Jonathon Gardner-VanDyke recently uttered words one might not expect from an 11-year-old.
“I am going crazy. I want to be back at school,” he said.
Part of the fifth-grader’s reason for pining for Robeson Elementary is that he’s missing Cody Flowers, the mentor assigned to him just weeks before the governor closed schools.
“I would see him every Thursday. We would eat, and if I wanted to, we could go outside and play. He’s really good at sports,” Gardner-VanDyke said of his first-ever mentor.
The two got in about three or four meetings, said Flowers, before the coronavirus pandemic changed everyone’s routines.
From phone calls to texts to virtual meetings to — gasp — pen, paper and U.S. mail, area mentors and the children they are paired with are doing their best to keep up their relationships in quarantine.
There are 670 active matches in the Champaign and Urbana school districts, said Lauren Smith, who runs the mentoring program for Champaign.
Flowers, the youth program director at the Stephens Family YMCA, was just starting to get into an enjoyable rhythm before the shutdown.
Although Flowers did peer mentoring in high school, Jonathon is his first child mentee. Both of them had to answer questions for Lori Rogers, mentor coordinator at Robeson, who paired them up.
“We both enjoy the competitive environment. We both like to play games, compete and want to win. We are both into movies, video games. We like to draw,” said Flowers of the ready-made activities in a free-moving society. “With everything going on, I had no clue as to how I was going to contact my mentee.”
Rogers suggested a pen-pal approach.
“I jumped on this idea quickly and wrote Jonathon my first letter. His response was absolutely wonderful,” Flowers said. “I could tell he was so excited because he drew a bunch of smiley faces and ‘LOLs’ after every sentence. I knew I had to write him back ASAP.
“The next letter I wrote was filled with questions like, ‘How are you handling not having school? How are you keeping busy?’ I continued with questions and at the end of the letter, I told him writing letters is a little old-fashioned and I came up with an idea to spice it up. At the bottom of the paper, I drew a tick-tack-toe board and made my move. I said, ‘Your move,’ then mailed it off and am waiting for a response.”
“I thought it was awesome. I tried to figure out what I could write,” he said, admitting that he’s now a bit backed up on his correspondence.
His mother, Samantha Smith, loves the idea, and that her son has a mentor.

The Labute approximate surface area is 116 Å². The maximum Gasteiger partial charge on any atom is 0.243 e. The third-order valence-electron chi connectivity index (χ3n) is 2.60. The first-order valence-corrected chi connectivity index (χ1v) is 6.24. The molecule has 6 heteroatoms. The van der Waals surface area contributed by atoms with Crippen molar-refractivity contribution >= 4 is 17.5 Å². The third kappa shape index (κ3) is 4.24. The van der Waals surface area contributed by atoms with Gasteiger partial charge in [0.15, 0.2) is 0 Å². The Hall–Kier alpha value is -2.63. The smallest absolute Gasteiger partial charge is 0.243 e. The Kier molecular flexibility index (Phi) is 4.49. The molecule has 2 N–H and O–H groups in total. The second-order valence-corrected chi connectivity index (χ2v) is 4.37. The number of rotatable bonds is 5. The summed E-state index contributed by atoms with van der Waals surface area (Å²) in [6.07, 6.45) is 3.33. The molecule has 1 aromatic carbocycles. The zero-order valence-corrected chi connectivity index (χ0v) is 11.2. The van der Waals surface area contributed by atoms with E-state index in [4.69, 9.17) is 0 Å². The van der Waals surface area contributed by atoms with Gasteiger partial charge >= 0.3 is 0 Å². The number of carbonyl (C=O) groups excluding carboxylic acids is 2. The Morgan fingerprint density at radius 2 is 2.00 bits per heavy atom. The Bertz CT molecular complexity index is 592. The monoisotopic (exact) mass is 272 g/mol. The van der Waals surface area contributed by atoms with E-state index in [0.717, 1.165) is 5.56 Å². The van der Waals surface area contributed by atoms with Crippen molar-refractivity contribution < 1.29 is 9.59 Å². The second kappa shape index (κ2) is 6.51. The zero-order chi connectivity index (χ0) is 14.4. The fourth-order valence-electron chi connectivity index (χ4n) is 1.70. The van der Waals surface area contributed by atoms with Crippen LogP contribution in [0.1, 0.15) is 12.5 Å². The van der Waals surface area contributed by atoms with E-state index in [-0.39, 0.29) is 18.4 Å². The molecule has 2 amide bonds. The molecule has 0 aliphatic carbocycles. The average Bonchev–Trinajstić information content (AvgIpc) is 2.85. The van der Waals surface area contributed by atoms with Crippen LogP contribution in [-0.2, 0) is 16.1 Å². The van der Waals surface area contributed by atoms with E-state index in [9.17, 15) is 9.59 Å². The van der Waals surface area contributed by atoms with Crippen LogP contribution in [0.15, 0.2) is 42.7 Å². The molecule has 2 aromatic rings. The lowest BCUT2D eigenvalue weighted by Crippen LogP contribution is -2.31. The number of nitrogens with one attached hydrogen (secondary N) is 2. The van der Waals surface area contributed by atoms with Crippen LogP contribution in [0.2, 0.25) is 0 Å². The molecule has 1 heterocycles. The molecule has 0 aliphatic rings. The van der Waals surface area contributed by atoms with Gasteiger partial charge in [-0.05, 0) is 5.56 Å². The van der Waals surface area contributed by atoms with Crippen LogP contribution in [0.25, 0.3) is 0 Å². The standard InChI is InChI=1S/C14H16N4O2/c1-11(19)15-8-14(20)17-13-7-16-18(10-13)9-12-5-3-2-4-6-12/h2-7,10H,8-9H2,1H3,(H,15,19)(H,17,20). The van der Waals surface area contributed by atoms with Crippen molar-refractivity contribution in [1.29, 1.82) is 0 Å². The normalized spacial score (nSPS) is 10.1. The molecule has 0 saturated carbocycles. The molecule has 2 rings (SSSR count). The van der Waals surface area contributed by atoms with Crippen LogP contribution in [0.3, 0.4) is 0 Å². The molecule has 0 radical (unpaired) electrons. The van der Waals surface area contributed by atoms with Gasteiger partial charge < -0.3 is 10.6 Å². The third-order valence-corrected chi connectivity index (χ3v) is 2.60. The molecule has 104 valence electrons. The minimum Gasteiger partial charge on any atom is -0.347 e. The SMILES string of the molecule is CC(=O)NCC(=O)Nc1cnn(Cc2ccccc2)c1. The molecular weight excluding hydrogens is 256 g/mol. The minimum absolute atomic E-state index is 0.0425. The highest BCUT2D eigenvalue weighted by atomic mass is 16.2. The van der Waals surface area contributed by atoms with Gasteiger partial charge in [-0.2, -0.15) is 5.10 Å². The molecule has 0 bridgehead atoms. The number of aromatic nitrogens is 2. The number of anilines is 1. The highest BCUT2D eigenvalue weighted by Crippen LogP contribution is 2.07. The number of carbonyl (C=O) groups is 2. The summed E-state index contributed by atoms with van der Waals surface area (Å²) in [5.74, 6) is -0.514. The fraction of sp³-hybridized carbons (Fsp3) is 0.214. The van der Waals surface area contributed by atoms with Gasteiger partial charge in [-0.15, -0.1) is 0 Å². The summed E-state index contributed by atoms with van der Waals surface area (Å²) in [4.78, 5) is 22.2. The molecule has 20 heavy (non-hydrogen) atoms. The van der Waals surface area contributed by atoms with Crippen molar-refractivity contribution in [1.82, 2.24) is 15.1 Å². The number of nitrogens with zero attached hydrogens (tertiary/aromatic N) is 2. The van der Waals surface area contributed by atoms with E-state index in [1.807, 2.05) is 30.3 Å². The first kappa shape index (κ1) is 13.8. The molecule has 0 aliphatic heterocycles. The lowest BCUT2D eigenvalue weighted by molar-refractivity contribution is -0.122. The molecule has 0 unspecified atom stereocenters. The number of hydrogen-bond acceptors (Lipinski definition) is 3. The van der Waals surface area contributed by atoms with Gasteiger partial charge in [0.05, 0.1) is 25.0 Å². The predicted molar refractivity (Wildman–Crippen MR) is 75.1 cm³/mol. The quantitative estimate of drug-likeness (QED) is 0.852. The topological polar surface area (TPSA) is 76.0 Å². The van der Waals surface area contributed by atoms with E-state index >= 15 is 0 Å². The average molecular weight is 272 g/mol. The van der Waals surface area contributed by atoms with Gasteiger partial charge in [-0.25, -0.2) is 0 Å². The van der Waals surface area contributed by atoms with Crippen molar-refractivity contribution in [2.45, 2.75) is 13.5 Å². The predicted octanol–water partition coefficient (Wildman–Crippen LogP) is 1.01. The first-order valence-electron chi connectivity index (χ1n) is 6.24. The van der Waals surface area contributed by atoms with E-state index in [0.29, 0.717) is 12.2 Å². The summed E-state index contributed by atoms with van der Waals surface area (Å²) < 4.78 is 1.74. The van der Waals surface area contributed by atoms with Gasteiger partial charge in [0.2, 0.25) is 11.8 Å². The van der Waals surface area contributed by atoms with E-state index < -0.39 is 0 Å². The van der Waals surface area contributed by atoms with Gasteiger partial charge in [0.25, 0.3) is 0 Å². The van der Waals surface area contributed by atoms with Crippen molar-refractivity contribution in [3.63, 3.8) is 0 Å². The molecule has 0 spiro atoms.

“What I like about it is he’s got somebody who can show him that to be cool in school, you have to be there and work hard and just not let anybody put you down,” she said.
Although she has yet to meet or speak to Flowers, she likes the letter-writing idea while in quarantine.
“Not only does it help him keep connected, but it helps with his penmanship, spelling and ties in with school work,” Smith said.
Across town, Scott Schwartz and long-time mentee D’Marco Hernandez are staying in touch via virtual meetings.
Together for more than five years, the two are fairly in tune to each other. That’s fitting for Schwartz, whose life centers on music. He is the director and archivist for the Sousa Archives and Center for American Music at the University of Illinois, a job that consumes him.
“From my point of view, I get so much more out of the relationship than he does because it forces me to step out of the work realm I’m constantly in and connect with something else that’s real — a young guy that’s very smart,” Schwartz said. “It’s important to both of us for distinctly different reasons. I’m just somebody he can talk to and be there regularly, one time a week.”
Unable to see each other at Urbana High School, where Hernandez, 15, is a freshman, the pair settled on videoconferencing as a way to stay in touch. Schwartz jokes that Hernandez is far more technically savvy than he is.
“I have this cellphone and he looked at it and said, ‘You really don’t know how to use this,’” said Schwartz, who declined to give his age but has three grown children. “He showed me all kinds of cool things of which I was able to remember about a nanosecond’s worth.”
Hernandez calls Schwartz a “good friend” who “cares a lot about my family.”
“He stays in touch with me, even on non-school days. On the weekends, he texts and asks how we’re doing,” Hernandez said.
The two talk a lot about sports. Hernandez is a baseball player, missing his position in left field at the moment. Schwartz is a woodworker and has exposed Hernandez to that joy. The teen made his mother a clock with his mentor’s guidance.
“He’s a great guy,” Cynthia Lindsey said of Schwartz. “It gives D’Marco the opportunity to see outside our little world.”
Although Hernandez’s father is very involved in his son’s life, he lives in Houston, so Schwartz fills a gap.
Other mentors’ takes?
— “We tried for one week to meet just with a phone call, but neither of us felt like it worked,” said Janet Roadcap, who mentors a senior at Centennial High School. “We decided to meet in person to do outside walks. I made us each a mask and we take recommended precautions when we are together.
“We also text several times a week to stay in touch. I truly look forward to meeting each week.”— Rocio Arroyave-Jamison, who mentors an Urbana High School student, said texting is the best course now for her and her mentee.
“My mentee lives in the country and cannot get very good service. Whether I receive an answer to my messages or not, I still keep reaching out. I didn’t realize how vital it is for her to know I am still here as her go-to when she needs me. This is turning her whole life upside down.”